T5W – Books You Shouldn’t Be Spoiled For

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It’s Top 5 Wednesday, a meme hosted by booktuber Lainey aka gingereadslainey for which you can join on the Goodreads page here. The topic for this week was “Books You’ve Been Spoiled For” but since that has never happened to me or at least not in a significant way that I can remember I decided to tweak the topic a little and talk about books for which you should stay as far away from Spoilers as possible.
I don’t know about you, but I always feel like there are some books that can’t be spoiled for – like a simple romance. It’s a little obvious that in the end the boy/girl is getting the boy/girl. But then there are those books that are just better the less you know about them – everything feels like the biggest twist in the history of literature! So, for the sake of not spoiling anything, I won’t even comment on the books and just list them. Sometimes it’s an actual single turn of events that made me put them on here, other times it’s the entire course the story is taking. See for yourself!

Red Rising/Golden Son by Pierce Brown

Red Queen by Victoria Aveyard

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We Were Liars by E. Lockhart

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Shatter Me Series by Tahereh Mafi

My Life Next Door by Huntley Fitzpatrick

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Have you read any of the books I’ve mentioned? Do you see where I am coming from? What are some books you got spoiled for or wouldn’t want others to know anything about in advance? Don’t hesitate to link back to you T5W post in the comments below.

Golden Son by Pierce Brown (Book Review)

gold‘I’m still playing games. This is just the deadliest yet.’
Darrow is a rebel forged by tragedy. For years he and his fellow Reds worked the mines, toiling to make the surface of Mars inhabitable. They were, they believed, mankind’s last hope. Until Darrow discovered that it was all a lie, and that the Red were nothing more than unwitting slaves to an elitist ruling class, the Golds, who had been living on Mars in luxury for generations.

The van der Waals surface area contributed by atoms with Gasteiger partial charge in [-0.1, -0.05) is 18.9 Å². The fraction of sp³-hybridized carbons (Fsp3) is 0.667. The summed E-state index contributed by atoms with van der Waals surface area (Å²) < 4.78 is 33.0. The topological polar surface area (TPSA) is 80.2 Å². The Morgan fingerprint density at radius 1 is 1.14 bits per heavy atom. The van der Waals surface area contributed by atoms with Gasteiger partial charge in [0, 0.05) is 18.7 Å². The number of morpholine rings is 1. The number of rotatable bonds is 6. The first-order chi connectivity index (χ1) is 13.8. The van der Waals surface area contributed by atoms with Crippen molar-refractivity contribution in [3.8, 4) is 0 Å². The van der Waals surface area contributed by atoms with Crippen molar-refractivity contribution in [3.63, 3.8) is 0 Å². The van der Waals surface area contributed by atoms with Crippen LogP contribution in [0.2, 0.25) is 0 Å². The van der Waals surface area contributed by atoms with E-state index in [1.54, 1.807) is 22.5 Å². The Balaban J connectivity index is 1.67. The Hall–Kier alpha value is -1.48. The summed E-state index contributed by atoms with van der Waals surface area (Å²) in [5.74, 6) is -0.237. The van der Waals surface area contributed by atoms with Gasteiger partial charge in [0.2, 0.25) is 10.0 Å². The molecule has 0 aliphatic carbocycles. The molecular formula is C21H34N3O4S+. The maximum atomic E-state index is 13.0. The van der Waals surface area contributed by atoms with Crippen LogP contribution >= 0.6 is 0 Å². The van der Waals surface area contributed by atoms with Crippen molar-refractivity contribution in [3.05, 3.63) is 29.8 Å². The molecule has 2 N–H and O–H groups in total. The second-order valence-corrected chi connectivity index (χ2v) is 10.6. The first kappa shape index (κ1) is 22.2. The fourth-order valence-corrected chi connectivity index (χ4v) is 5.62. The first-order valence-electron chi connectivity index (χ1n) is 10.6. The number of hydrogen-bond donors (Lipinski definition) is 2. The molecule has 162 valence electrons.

In
Red Rising, Darrow infiltrated Gold society, to fight in secret for a better future for his people. Now fully embedded amongst the Gold ruling class, Darrow continues his dangerous work to bring them down from within. It’s a journey that will take him further than he’s ever been before – but is Darrow truly willing to pay the price that rebellion demands?

Publisher: Hodder Paperbacks
Page Count: 442

I would recommend that you don’t read this review if you haven’t read the first part in the trilogy, Red Rising, yet (You can read my review of it here!). I will try my best not to spoil anything in terms of content for Golden Son, but I am going to mention characters from the previous book and that might give something away.

I guess the short version of this review is that I feel like I just got stabbed in the back and in the heart at the same time, but that’s not much of a review, is it? But where do I even begin?

I wasn’t exactly sure where the story would continue after Red Rising, but we pick up years later with Darrow almost finishing his time at the Academy and it makes sense. It doesn’t feel like the years in between are missing at all, yet you do notice that the world of the Golds has changed Darrow. After the first book, you know what kind of life he has to lead: constantly scared of betrayal, keeping everyone at arms-length while needing their support and talent … it’s a lonely life. And this change I mentioned, the decisions he has to make, are more complicated now with even more severe consequences. But this book isn’t as much about Darrow’s rise as a hero as it was in Red Rising, instead it is about politics and media, about loyalties and betrayals and finally also truth. There are so many twists and turns, basically nothing ever goes as planned and friendships are tested to their breaking point. The final betrayal stung the most to me, even though for once I saw it coming. Still not over the cliffhanger though …

In my opinion, Golden Son was sometimes a little bit more difficult to follow, because of the complex nature of the universe it is set in. There are family names and bloods feuds to be remembered and maneuvers to be planned – it gets tricky, but it pays off in every possible way! I especially enjoyed the use of media and how it can manipulate the public into believing certain things. We saw a few glimpses of that in Red Rising, but it slowly gets amplified in this sequel. I hope to see even more of it in Morning Star, a book I seriously can’t wait to get my hands on even though I am seriously scared what it has in store. (Publishing Date for Morning Star is February 9th, 2016!!!)

In the end, I just love how these books make me feel! My whole body tenses up, my heart gets broken, adrenaline rushes through my veins, I am on the verge of tears and even though I should know better I still put my silly faith in the characters I like. Darrow’s world is a complex one, a world that may seem far away from ours, yet it mirrors so many aspects of our society. The change of the hierarchy of Colors he wants to achieve demands answers to questions I don’t know how to respond to, but it gets me thinking. It makes me want to find a solution and that is what makes this book so good!

Fazit: 5/5 stars! If this series gets any better, I will suffer from a heart attack!!!

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Are you a fan of the Red Rising series? Have you read Golden Son? Are your feels as crushed as mine?